Hey everyone so I’m thinking of buying a drobo 5n. Currently I run a Mac mini with plex on it with a seagate 4tb and. I’m thinking of selling off the Mac mini and seagate to get a drobo. Biggest reason is to get raid mirroring so j never kiss my media if my drives crash. The drobo apps also sound cool. I have some questions below
How many drobo apps are there? Is their a list of current Apps?
Which hard drives should I buy?
My Mac mini doesn’t really serve any purpose but to run plex server, do you guys agree in switching to drobo? Any downsides you see?
I wont comment on your situation but I wish I had never seen or heard of mine some people think its acceptable to work sort of some times I suggest you do some more comparisons with other options. drobo support I have found sadly lacking just my thoughts regards
njbrodeur87, ignore this “justlookin” guy, like pretty much everyone else here does - he’s trying to bomb every thread on this forum and venting his misplaced frustration.
As for your question, I’d personally recommend keeping your Mac Mini and getting a direct-connected (USB/Thunderbolt, e.g. 5D) Drobo to go with it. If you enjoy using Plex (and who could blame you for that as it’s an awesome piece of software), you could be disappointed moving the server to Drobo. Plex is a bit too much for Drobo’s CPU and memory and it’s hardly surprising as it’s not really meant for such workloads. I’m using a mini PC and a Drobo combo myself (only I’m a Windows guy so that’s Intel NUC for me) and couldn’t possibly by happier with this setup.
BEFORE YOU PART WITH YOUR HARD EARNED CASH njbrodeur87
I have had a few of the drobo zombies flame me for having an opinion I am entitled to an opinion whether anybody else agree’s or not njbrodeur87 I suggest you spend a lot of time on here reading other people’s posts & how much help they get it varies wildly from trashing other people’s opinons to drivel about posted grammar not being correct instead offering any help they offered excuses why my drobo should only partially work. you will also find if you should disagree with anything a drobo zombie has to say they will start slinging insults publicly posted on here. do a search on google for drobo usb3 problems you will find entire web pages people have built with there ongoing frustration that is drobo & usb3. I have spoken to some very pleasant people on here that have tried to help & I have been nothing but pleasant & polite in return. i will tell you ZBIG the same as I told the other insult slinging people keep your nose out of my posts they are opinion which I am entitled to I have not posted anything unacceptable you are free to offer what ever advice help opinions you have so am I.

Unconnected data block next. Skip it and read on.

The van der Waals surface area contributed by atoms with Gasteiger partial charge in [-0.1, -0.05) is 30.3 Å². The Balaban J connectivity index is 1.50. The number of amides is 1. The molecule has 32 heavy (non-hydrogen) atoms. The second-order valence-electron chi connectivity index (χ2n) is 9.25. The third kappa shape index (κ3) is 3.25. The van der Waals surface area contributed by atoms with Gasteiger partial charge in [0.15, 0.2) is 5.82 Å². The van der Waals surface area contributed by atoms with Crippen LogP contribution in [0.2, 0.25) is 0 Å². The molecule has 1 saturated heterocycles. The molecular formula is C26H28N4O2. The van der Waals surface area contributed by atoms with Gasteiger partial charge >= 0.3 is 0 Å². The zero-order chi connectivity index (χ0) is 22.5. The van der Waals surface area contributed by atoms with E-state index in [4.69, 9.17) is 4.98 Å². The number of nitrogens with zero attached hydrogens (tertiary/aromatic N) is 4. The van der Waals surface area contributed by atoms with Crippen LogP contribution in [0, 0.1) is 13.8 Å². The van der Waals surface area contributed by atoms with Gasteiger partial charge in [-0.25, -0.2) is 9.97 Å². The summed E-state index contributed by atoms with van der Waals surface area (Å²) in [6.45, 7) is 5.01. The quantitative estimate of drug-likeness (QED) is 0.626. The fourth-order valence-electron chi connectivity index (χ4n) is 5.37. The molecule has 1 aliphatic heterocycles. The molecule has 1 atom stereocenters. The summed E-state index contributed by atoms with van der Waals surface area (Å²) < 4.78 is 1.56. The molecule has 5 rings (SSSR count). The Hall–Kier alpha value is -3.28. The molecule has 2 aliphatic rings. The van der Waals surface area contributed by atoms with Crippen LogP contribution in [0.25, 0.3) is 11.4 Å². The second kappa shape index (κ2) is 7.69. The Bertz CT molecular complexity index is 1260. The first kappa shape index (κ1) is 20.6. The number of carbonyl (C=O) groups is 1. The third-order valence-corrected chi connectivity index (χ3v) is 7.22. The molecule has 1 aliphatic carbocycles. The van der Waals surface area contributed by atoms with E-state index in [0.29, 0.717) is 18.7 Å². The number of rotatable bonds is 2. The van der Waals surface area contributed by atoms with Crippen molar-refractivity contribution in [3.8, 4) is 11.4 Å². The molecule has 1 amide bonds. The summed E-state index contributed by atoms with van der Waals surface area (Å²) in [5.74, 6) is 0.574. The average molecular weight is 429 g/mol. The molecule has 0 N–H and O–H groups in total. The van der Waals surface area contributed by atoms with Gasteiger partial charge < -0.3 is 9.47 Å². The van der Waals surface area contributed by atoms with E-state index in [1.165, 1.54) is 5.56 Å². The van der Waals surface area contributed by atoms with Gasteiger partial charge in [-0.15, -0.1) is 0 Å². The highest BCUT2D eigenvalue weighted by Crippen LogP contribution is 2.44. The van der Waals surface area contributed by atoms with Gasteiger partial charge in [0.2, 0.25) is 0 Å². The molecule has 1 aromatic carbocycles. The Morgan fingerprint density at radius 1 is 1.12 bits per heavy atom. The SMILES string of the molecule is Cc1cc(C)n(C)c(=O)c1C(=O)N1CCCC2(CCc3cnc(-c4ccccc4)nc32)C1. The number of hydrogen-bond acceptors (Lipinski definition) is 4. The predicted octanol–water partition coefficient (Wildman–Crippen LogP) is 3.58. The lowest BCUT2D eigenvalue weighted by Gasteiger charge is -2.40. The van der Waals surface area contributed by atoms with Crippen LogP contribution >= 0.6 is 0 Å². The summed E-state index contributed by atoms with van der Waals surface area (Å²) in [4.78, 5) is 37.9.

ps I forgot to say (misplaced frustration) is drobo speak for don’t know how to fix
I have a Drobo 5N running Plex and I absolutely love it!
There is some leg work when updating Plex on the Drobo since they don’t seem to push updates to the dashboard all that often and never for PlexPass members so you have to manually update as PlexPass member to have the latest version (Plex is working on an auto updater).
There is some initial setup and getting your hands dirty so to speak if you want to use PlexPass updates or be on the latest Plex server. It amounts to installing an SSH client and punching in some text to the command line.
Overall my 5N does it’s thing without much intervention.
This community is usually very helpful with lots of information. I personally have 5x4TB drives in my Drobo 5N but you will need at least 2 drives to make the Drobo work. You can add drives at any time and swap one time at a time between rebuilds all while not loosing access to your data.
Downsides: Cost would probably be a major one, obviously the Drobo 5N is expensive and hard drives depending on size can also be, especially when buying 5 of them. The Drobo 5N isn’t the fastest NAS available either, that’s not to say it isn’t sufficiently fast but don’t expect anything crazy, I consistently get around the 50MB/sec range which would double when I have the mSATA SSD in there. Could be a downside depending on what you expect, but there is no web interface you have to use the Drobo Dashboard application to manage the Drobos. Not really a downside but something to take note of, data recovery isn’t impossible but you can’t take the drives out and try to recover from them yourself so that can be a costly path, make backups that’s really the only sure fire method.